Districts of Israel

There are six main administrative districts of Israel, known in Hebrew as mekhozot (מְחוֹזוֹת‎; singular: makhoz מָחוֹז‎) and Arabic as mintaqah and fifteen sub-districts known as nafot (נָפוֹת‎; singular: nafa נָפָה‎). Each sub-district is further divided into cities, municipalities, and regional councils it contains.

Districts of Israel
מְחוֹזוֹת יִשְׂרָאֵל‎ (Hebrew)
محافظات إسرائيل (Arabic)
CategoryUnitary State
LocationState of Israel
Number6 Districts
Populations1,032,800 (Haifa) – 2,196,900 (Central District)
Areas190 km2 (72 sq mi) (Tel Aviv) – 14,190 km2 (5,477 sq mi) (Southern District)
  • District government
Population density by geographic region, sub-district and district in 2014 (thicker border indicates higher tier).

The figures in this article are based on numbers from the Israeli Central Bureau of Statistics and so include all places under Israeli civilian rule including those Israeli-occupied territories where this is the case. Therefore, the Golan sub-district and its four natural regions are included in the number of sub-districts and natural regions even though it is not recognized by the United Nations or the international community as Israeli territory. Similarly, the population figure below for the Jerusalem District was calculated including East Jerusalem whose annexation by Israel is similarly not recognized by the United Nations and the international community. The Judea and Samaria Area, however, is not included in the number of districts and sub-districts as Israel has not applied its civilian jurisdiction in that part of the West Bank.

Jerusalem DistrictEdit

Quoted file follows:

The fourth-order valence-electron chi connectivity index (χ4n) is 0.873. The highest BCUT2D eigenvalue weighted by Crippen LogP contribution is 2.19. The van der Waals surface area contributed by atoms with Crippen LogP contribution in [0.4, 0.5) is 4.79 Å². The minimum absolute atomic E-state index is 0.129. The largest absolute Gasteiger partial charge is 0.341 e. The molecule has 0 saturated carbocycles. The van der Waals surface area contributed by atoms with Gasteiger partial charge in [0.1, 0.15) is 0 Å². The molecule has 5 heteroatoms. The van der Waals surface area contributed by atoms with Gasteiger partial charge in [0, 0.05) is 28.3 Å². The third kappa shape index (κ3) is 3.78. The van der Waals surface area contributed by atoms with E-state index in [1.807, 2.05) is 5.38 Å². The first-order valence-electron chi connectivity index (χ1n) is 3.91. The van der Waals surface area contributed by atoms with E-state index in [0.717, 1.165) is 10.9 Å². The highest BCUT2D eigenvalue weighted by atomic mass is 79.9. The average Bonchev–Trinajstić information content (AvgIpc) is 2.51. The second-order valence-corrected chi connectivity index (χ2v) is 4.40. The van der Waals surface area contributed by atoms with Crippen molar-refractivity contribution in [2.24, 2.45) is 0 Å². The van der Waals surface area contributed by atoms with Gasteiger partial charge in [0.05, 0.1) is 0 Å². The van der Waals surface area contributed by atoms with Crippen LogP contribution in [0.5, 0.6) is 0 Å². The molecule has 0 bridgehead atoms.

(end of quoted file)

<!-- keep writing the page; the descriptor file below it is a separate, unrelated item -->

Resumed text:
Jerusalem District (Hebrew: מְחוֹז יְרוּשָׁלַיִם‎, Mehoz Yerushalayim)

Population (EoY 2018): 1,133,700[1]
Area: 653 km2[2]

District capital: Jerusalem.[a]

Generali Building housed the offices of the Jerusalem District Administration

Northern DistrictEdit

Northern District (Hebrew: מְחוֹז הַצָּפוּן‎, Mehoz HaTzafon)

Population (EoY 2018): 1,448,100[1]
Area: 4,473 km2[2]

District capital: Nof Hagalil

Haifa DistrictEdit

Haifa District (Hebrew: מְחוֹז חֵיפָה‎, Mehoz Heifa)

Population (EoY 2018): 1,032,800[1]
Area: 866 km2[2]

District capital: Haifa

Central DistrictEdit

Central District (מְחוֹז הַמֶּרְכָּז‎, Mehoz HaMerkaz)

Population (EoY 2018): 2,196,100[1]
Area: 1,294 km2[2]

District capital: Ramla

Tel Aviv DistrictEdit

Tel Aviv District (Hebrew: מְחוֹז תֵּל־אָבִיב‎, Mehoz Tel Aviv)

Population (EoY 2018): 1,427,200[1]
Area: 172 km2[2]

District capital: Tel Aviv

Southern DistrictEdit

Southern District (Hebrew: מְחוֹז הַדָּרוֹם‎, Mehoz HaDarom)

Population (EoY 2018): 1,302,000[1]
Area: 14,185 km2[2]

District Capital: Beersheba

Formerly Hof Aza Regional Council with a population of around 10,000 Israelis was part of this district, but the Israeli communities that constituted it were evacuated when the disengagement plan was implemented in the Gaza Strip. Currently only the Coordination and Liaison Administration operates there.

Judea and Samaria AreaEdit

Judea and Samaria Area (Hebrew: אֵזוֹר יְהוּדָה וְשׁוֹמְרוֹן‬‎, Ezor Yehuda VeShomron)

Israeli Population (EoY 2018): 427,800[1]
Arab/Bedouin population: 40,000. (excludes Area A and B).

Largest city: Modi'in Illit

The name Judea and Samaria for this geographical area is based on terminology from the Hebrew and other sources relating to ancient Israel and Judah/Judea. The territory has been under Israeli control since the 1967 Six-Day War but not annexed by Israel, pending negotiations regarding its status. It is part of historic Israel, which leads to politically contentious issues. However, it is not recognized as part of the State of Israel by the United Nations and most nations.

See alsoEdit



  1. ^ a b c d e f g "Localities and Population, by District, Sub-District, Religion and Population Group" (PDF). Israel Central Bureau of Statistics. 2019. p. 1. Retrieved July 24, 2020.
  2. ^ a b c d e f Statistical Abstract – Geography (PDF) (Report) (in Hebrew). Israel Central Bureau of Statistics. 2016. p. 15 (PDF p. 9). Retrieved December 24, 2017.

External linksEdit